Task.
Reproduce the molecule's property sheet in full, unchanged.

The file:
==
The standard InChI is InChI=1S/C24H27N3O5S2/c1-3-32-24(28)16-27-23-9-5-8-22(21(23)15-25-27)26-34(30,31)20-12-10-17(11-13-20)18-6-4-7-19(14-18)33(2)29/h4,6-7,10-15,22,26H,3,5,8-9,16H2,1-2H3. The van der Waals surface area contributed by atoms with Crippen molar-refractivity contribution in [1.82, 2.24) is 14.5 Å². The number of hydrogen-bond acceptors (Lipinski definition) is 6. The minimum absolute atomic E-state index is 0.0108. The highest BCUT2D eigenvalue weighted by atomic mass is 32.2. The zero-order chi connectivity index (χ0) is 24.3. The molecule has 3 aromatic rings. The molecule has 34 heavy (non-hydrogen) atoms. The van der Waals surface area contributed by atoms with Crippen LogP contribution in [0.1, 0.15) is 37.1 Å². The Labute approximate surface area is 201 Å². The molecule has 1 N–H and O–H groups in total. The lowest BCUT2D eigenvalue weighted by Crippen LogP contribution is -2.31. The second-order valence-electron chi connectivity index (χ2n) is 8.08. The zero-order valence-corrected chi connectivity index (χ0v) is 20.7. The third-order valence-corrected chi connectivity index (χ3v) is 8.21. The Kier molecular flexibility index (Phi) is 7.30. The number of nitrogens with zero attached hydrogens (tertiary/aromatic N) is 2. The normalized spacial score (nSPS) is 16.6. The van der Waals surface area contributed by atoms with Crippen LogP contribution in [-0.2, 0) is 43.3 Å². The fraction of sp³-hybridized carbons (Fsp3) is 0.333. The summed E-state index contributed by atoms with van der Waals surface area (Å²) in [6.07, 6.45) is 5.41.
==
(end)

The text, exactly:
The standard InChI is InChI=1S/C24H27N3O5S2/c1-3-32-24(28)16-27-23-9-5-8-22(21(23)15-25-27)26-34(30,31)20-12-10-17(11-13-20)18-6-4-7-19(14-18)33(2)29/h4,6-7,10-15,22,26H,3,5,8-9,16H2,1-2H3. The van der Waals surface area contributed by atoms with Crippen molar-refractivity contribution in [1.82, 2.24) is 14.5 Å². The number of hydrogen-bond acceptors (Lipinski definition) is 6. The minimum absolute atomic E-state index is 0.0108. The highest BCUT2D eigenvalue weighted by atomic mass is 32.2. The zero-order chi connectivity index (χ0) is 24.3. The molecule has 3 aromatic rings. The molecule has 34 heavy (non-hydrogen) atoms. The van der Waals surface area contributed by atoms with Crippen LogP contribution in [0.1, 0.15) is 37.1 Å². The Labute approximate surface area is 201 Å². The molecule has 1 N–H and O–H groups in total. The lowest BCUT2D eigenvalue weighted by Crippen LogP contribution is -2.31. The second-order valence-electron chi connectivity index (χ2n) is 8.08. The zero-order valence-corrected chi connectivity index (χ0v) is 20.7. The third-order valence-corrected chi connectivity index (χ3v) is 8.21. The Kier molecular flexibility index (Phi) is 7.30. The number of nitrogens with zero attached hydrogens (tertiary/aromatic N) is 2. The normalized spacial score (nSPS) is 16.6. The van der Waals surface area contributed by atoms with Crippen LogP contribution in [-0.2, 0) is 43.3 Å². The fraction of sp³-hybridized carbons (Fsp3) is 0.333. The summed E-state index contributed by atoms with van der Waals surface area (Å²) in [6.07, 6.45) is 5.41.